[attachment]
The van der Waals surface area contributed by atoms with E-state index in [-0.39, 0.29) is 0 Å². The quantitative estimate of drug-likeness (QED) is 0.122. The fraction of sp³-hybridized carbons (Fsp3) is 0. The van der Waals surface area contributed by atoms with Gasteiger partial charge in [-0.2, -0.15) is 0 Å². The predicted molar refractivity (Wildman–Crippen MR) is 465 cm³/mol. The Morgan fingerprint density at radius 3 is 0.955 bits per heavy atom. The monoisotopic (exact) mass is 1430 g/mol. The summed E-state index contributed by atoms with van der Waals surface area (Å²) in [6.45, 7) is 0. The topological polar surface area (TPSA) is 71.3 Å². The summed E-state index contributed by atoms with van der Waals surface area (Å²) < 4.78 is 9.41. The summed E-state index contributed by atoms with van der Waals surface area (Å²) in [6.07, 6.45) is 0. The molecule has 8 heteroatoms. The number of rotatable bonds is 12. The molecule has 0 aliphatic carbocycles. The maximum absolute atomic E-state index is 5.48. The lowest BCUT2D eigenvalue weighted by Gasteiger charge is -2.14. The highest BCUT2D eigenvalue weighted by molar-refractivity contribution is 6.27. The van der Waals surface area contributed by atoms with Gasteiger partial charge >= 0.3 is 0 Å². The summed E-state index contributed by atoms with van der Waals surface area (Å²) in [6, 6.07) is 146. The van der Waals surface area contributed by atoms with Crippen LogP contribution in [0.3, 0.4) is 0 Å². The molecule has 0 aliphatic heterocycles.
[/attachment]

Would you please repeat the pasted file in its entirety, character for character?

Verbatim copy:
The van der Waals surface area contributed by atoms with E-state index in [-0.39, 0.29) is 0 Å². The quantitative estimate of drug-likeness (QED) is 0.122. The fraction of sp³-hybridized carbons (Fsp3) is 0. The van der Waals surface area contributed by atoms with Gasteiger partial charge in [-0.2, -0.15) is 0 Å². The predicted molar refractivity (Wildman–Crippen MR) is 465 cm³/mol. The Morgan fingerprint density at radius 3 is 0.955 bits per heavy atom. The monoisotopic (exact) mass is 1430 g/mol. The summed E-state index contributed by atoms with van der Waals surface area (Å²) in [6.45, 7) is 0. The topological polar surface area (TPSA) is 71.3 Å². The summed E-state index contributed by atoms with van der Waals surface area (Å²) < 4.78 is 9.41. The summed E-state index contributed by atoms with van der Waals surface area (Å²) in [6.07, 6.45) is 0. The molecule has 8 heteroatoms. The number of rotatable bonds is 12. The molecule has 0 aliphatic carbocycles. The maximum absolute atomic E-state index is 5.48. The lowest BCUT2D eigenvalue weighted by Gasteiger charge is -2.14. The highest BCUT2D eigenvalue weighted by molar-refractivity contribution is 6.27. The van der Waals surface area contributed by atoms with Gasteiger partial charge >= 0.3 is 0 Å². The summed E-state index contributed by atoms with van der Waals surface area (Å²) in [6, 6.07) is 146. The van der Waals surface area contributed by atoms with Crippen LogP contribution in [0.3, 0.4) is 0 Å². The molecule has 0 aliphatic heterocycles.